Inducted in 1984
Andrew Sockalexis
Born on January 11, 1891 in Old Town, Maine

Andrew Sockalexis of Old Town's Indian Island made Maine history with a fourth place finish in the men's grind in the 1912 Games at Stockholm.

The first Mainer to qualify and compete in any Olympic event, Sockalexis also made the state's best-ever male showings in the famed Boston A.A. Marathon when he was runner-up in 1912 (to Mike Ryan, later Colby track coach) as well as in 1913.

Sockalexis, cousin of another Indian Island legend, Louis, Holy Cross College and Cleveland Indians diamond star, was clocked in 2:42:07 at Stockholm and was reported as looking "fresh and strong" after finishing five minutes behind the winner, South Africa's K.K. MacArthur.

His father Francis, a noted runner known for his endurance, was his model and first coach. Andrew as a youngster would watch Francis run five-hour races on a sawdust track, four inches deep and one yard wide, in the Island's small Tribal Hall.

Andrew started running in earnest at age 10 on a track built by his dad encircling their home. As a winter variation, he ran on the frozen Penobscot River.

Tom Daley of Bangor and University of Maine mentor Arthur Smith were his coaches.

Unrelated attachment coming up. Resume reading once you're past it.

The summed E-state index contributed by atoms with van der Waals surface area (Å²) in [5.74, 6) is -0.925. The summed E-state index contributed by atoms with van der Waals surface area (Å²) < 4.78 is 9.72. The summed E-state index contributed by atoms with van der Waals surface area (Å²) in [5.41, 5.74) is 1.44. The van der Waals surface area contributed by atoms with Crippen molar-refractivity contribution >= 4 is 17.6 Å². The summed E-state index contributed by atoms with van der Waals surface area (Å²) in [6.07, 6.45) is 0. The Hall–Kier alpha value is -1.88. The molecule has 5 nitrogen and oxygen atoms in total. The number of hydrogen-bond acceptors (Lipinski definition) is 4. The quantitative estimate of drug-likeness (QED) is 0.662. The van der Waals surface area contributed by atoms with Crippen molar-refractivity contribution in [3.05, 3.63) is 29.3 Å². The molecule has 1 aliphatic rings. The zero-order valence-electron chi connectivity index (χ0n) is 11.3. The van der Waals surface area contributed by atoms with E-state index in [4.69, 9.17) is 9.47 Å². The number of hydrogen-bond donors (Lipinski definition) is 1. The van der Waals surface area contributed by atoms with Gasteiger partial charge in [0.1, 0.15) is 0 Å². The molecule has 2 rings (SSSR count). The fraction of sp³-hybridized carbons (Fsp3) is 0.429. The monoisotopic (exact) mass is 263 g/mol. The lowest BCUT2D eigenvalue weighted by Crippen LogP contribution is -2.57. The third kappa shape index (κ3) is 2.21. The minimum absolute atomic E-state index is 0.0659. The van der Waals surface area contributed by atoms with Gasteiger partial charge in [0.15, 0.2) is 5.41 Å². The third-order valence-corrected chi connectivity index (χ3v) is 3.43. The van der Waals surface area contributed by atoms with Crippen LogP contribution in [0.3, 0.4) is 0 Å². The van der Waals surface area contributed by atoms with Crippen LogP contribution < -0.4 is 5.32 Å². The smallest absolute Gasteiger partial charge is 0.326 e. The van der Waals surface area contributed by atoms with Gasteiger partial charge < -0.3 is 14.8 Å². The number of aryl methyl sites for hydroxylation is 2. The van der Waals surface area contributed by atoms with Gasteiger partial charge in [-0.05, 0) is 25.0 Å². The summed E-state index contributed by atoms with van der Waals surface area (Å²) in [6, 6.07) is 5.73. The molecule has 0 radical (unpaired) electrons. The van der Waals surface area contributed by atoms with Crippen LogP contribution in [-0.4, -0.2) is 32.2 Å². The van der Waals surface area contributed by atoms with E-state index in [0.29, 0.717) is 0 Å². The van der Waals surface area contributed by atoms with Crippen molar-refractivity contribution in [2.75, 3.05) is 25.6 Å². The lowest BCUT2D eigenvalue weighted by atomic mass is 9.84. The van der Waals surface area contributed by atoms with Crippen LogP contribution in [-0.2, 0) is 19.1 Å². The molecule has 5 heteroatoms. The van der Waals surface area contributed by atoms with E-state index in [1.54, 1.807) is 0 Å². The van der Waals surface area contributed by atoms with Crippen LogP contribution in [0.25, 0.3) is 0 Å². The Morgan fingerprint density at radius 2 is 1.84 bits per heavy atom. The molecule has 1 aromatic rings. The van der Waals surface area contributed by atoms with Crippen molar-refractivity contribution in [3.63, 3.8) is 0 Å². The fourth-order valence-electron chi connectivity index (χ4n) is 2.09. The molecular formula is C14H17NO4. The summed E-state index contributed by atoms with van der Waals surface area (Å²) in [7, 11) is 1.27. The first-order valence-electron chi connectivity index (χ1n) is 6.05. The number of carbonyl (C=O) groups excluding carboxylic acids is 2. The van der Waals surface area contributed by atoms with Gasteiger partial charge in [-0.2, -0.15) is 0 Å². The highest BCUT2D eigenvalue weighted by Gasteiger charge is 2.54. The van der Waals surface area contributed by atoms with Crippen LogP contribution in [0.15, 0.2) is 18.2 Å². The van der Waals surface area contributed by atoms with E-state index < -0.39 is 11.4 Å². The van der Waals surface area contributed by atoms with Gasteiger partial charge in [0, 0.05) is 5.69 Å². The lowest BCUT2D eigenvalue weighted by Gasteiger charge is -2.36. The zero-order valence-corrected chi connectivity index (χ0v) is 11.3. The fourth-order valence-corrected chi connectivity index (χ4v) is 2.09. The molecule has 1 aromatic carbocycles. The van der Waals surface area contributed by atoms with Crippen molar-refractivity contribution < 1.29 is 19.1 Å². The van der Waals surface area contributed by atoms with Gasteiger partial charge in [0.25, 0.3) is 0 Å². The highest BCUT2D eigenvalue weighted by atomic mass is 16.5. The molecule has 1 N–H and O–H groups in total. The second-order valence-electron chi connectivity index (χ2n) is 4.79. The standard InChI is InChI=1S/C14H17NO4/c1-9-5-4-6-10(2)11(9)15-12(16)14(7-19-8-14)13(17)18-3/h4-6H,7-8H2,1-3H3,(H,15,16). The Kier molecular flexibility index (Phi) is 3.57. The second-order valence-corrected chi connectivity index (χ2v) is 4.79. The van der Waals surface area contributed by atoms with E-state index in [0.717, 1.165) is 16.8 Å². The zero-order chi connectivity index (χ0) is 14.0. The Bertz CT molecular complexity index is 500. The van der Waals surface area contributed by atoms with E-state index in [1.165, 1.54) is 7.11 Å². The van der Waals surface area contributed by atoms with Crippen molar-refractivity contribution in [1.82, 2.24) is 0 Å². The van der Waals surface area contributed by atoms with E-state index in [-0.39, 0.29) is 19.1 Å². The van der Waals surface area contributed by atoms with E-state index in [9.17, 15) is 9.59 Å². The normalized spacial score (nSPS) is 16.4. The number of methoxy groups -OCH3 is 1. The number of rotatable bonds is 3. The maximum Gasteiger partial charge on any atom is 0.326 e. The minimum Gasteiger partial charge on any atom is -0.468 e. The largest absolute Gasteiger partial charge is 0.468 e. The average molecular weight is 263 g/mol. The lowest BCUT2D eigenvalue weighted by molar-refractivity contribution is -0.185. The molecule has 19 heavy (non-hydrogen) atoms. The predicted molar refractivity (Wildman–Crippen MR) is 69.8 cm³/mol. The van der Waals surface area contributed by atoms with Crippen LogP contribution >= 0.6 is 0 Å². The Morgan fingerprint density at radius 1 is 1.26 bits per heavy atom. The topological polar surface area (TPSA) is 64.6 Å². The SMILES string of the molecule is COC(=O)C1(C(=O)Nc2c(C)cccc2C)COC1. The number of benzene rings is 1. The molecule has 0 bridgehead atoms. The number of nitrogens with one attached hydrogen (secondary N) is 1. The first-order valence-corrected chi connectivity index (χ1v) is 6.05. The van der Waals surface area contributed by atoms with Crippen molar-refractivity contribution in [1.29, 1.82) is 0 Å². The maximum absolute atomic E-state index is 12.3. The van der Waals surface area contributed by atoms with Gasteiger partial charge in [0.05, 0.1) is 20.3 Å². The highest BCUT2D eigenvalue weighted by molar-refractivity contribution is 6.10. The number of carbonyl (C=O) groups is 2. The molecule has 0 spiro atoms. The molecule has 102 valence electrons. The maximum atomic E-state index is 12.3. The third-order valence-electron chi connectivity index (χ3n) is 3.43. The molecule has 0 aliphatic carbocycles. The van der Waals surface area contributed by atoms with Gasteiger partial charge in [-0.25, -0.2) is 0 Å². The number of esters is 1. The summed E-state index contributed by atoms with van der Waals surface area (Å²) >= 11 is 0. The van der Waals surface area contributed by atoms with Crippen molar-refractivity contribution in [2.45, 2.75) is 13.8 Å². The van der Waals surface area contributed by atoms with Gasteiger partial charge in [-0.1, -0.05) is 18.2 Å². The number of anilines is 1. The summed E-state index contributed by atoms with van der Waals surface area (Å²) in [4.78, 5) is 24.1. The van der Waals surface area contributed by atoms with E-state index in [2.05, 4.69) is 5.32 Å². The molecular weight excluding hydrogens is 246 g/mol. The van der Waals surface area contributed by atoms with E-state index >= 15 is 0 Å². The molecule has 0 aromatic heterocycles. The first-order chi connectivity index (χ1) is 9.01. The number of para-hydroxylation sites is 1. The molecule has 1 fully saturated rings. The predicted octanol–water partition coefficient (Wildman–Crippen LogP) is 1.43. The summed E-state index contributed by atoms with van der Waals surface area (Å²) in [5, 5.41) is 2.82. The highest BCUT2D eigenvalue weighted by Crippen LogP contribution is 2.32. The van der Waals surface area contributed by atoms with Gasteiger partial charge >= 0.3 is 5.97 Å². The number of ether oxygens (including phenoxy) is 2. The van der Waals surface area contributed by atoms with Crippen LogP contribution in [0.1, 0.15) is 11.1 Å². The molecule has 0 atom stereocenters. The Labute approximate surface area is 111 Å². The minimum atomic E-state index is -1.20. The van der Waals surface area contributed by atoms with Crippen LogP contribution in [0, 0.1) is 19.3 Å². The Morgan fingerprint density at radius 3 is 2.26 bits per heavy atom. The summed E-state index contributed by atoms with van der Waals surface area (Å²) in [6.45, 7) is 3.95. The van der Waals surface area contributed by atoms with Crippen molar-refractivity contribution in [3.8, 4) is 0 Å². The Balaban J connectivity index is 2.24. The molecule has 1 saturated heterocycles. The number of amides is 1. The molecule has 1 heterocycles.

After his Olympic and Boston runs, Andrew kept to a busy schedule. Always a drawing card - both to idolizing fans and respectful opponents - he felt he had an obligation to compete or give exhibitions.

In his last race, in 1916, a 15-miler from the Island to Bangor's Bass Park, despite suffering from a heavy cold, he defeated a good friend, the famed Clarence DeMar - who was to win a record seven Boston Marathons - by 200 yards only to cough up blood and collapse at the finish.

Sockalexis developed TB, a disease that had plagued his family, shortly thereafter. He died August 16, 1919.

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Maine Sports Hall of Fame
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The Maine Sports Hall of Fame was established in 1972 for the purpose of: 1) appointing and bestowing recognition awards and scholarships to outstanding Maine high school scholar-athletes; and, 2) to formally honor and memorialize Maine athletes and sports figures who have brought distinction and honor to the state of Maine.

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